India—The Bhagvat Geeta -- By: B. F. Hosford

Journal: Bibliotheca Sacra
Volume: BSAC 016:64 (Oct 1859)
Article: India—The Bhagvat Geeta
Author: B. F. Hosford

India—The Bhagvat Geeta

Rev. B. F. Hosford

It has been our good fortune to read one of the very few copies of a translation of the Bhagvat Geeta found in the country; and to realize, in reading it, all we had been led to anticipate from the fine tantalizing extracts we had, from

time to time, seen floating, as waifs, among our literature. We have thought we might do a pleasant service to literary and religious curiosity among many of our readers by giving to them the few facts we have been able to gather with respect to this gem of Sanscrit wisdom, together with a variety of extracts from it. We are fully aware that there are others who, were they so disposed, could give this picture a far richer setting. We have kept silence for years, hoping they would do this; and we now undertake, in their presence, a long neglected work which properly belongs to them, only as we hope that the lively interest recently awakened in everything pertaining to that vast, hazy country, may be some compensation for our lack of personal furnishing for the work.

The Encyclopedias inform us that the Bhagvat Geeta, or, as some write it, Bhagawat Gîta, is a chapter, or rather episode in a chapter, of the Mahabharat. This Mahabharat is a historical poem or epic, whose principal subject is Bhurrut the Great, and the house he founded in the early history of the country. The genealogy and history of this royal house, and particularly of the wars which occurred between two branches of it, the Kooroos and Pandoos, are celebrated in more than one hundred thousand metrical stanzas of two lines each.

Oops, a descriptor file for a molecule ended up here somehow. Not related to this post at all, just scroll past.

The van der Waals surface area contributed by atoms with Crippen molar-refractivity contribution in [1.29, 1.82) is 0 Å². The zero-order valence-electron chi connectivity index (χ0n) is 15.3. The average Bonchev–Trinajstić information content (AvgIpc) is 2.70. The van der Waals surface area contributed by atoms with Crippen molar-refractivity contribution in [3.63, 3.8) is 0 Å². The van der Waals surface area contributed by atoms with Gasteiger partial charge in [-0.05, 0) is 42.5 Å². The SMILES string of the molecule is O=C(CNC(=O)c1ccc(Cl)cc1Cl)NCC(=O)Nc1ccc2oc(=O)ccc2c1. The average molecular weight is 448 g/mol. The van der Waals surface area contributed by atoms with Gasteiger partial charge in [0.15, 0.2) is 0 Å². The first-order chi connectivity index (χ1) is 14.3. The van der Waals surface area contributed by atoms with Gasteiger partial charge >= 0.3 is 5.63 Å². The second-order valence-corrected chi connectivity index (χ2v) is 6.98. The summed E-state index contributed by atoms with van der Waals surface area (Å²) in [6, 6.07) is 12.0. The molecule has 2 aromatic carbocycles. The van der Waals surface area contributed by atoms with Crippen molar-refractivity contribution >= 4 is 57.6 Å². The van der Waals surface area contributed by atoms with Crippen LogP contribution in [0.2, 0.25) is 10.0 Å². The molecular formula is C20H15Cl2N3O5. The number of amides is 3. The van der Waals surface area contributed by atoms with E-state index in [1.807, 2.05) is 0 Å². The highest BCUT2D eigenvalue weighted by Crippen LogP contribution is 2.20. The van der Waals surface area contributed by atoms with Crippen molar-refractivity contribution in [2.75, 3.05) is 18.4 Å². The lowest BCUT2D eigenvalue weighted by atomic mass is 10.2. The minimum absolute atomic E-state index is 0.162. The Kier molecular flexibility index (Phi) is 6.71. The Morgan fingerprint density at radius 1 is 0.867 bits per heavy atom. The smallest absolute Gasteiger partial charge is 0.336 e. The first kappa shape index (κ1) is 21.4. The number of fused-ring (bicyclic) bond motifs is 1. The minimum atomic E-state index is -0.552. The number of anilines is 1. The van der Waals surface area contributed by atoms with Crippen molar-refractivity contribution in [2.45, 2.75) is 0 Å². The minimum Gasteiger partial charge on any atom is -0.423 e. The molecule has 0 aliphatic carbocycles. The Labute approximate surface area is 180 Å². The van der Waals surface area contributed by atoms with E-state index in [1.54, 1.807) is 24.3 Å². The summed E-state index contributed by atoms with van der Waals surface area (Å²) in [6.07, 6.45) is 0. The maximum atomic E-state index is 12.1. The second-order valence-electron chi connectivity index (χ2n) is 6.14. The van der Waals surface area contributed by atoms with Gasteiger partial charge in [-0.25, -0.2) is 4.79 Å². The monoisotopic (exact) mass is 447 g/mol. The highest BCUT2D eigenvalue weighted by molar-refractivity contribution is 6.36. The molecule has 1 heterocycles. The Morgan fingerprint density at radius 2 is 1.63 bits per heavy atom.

The theatre of these marvellous events was Central India, not far from the scenes of the recent tragedies; and these events transpired, if at all, in ages so remote that the imagination of man can hardly run to the contrary; but this record of them in the Mahabharat was made, according to the best modern authority in Oriental literature, about 1200 b. c., or not far from the time when Joshua, and Gideon, and Samson were working their real wonders in Judea.

Little reliance can be placed upon the histories and chronologies of a people so fond of the marvellous as these Orientals are, especially when we find them claiming for some of their earlier dynasties a reign of ten thousand years, battles lasting eighteen days, and other things in keeping with these enormous periods.

Still these absurdities are no stumbling-blocks to the credence of the Orientals; and so we find the Hindoos not only regarding this Mahabharat as one of their sacred books, but attributing to it the highest inspiration. The...

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